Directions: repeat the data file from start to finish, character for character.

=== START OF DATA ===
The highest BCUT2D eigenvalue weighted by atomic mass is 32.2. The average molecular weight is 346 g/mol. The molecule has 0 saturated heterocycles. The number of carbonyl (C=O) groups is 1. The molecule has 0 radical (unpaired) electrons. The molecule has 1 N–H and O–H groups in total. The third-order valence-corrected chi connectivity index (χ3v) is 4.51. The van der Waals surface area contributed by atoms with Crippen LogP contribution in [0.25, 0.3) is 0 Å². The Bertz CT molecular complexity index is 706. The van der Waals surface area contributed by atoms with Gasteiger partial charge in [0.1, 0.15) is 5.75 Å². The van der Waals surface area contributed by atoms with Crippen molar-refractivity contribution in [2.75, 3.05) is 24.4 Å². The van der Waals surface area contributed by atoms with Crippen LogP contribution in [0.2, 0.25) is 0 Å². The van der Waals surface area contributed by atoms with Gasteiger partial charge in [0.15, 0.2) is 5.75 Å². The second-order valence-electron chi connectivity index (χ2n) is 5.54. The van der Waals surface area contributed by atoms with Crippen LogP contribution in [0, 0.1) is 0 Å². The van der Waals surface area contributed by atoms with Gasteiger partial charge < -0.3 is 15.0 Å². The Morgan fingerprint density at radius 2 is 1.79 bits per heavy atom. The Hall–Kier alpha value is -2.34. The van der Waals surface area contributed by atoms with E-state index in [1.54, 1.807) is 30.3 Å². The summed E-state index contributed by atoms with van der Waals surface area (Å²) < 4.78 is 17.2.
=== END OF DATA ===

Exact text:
The highest BCUT2D eigenvalue weighted by atomic mass is 32.2. The average molecular weight is 346 g/mol. The molecule has 0 saturated heterocycles. The number of carbonyl (C=O) groups is 1. The molecule has 0 radical (unpaired) electrons. The molecule has 1 N–H and O–H groups in total. The third-order valence-corrected chi connectivity index (χ3v) is 4.51. The van der Waals surface area contributed by atoms with Crippen LogP contribution in [0.25, 0.3) is 0 Å². The Bertz CT molecular complexity index is 706. The van der Waals surface area contributed by atoms with Gasteiger partial charge in [0.1, 0.15) is 5.75 Å². The van der Waals surface area contributed by atoms with Crippen molar-refractivity contribution in [2.75, 3.05) is 24.4 Å². The van der Waals surface area contributed by atoms with Crippen LogP contribution in [0.2, 0.25) is 0 Å². The van der Waals surface area contributed by atoms with Gasteiger partial charge in [0.15, 0.2) is 5.75 Å². The second-order valence-electron chi connectivity index (χ2n) is 5.54. The van der Waals surface area contributed by atoms with Crippen LogP contribution in [0, 0.1) is 0 Å². The van der Waals surface area contributed by atoms with Gasteiger partial charge < -0.3 is 15.0 Å². The Morgan fingerprint density at radius 2 is 1.79 bits per heavy atom. The Hall–Kier alpha value is -2.34. The van der Waals surface area contributed by atoms with E-state index in [1.54, 1.807) is 30.3 Å². The summed E-state index contributed by atoms with van der Waals surface area (Å²) < 4.78 is 17.2.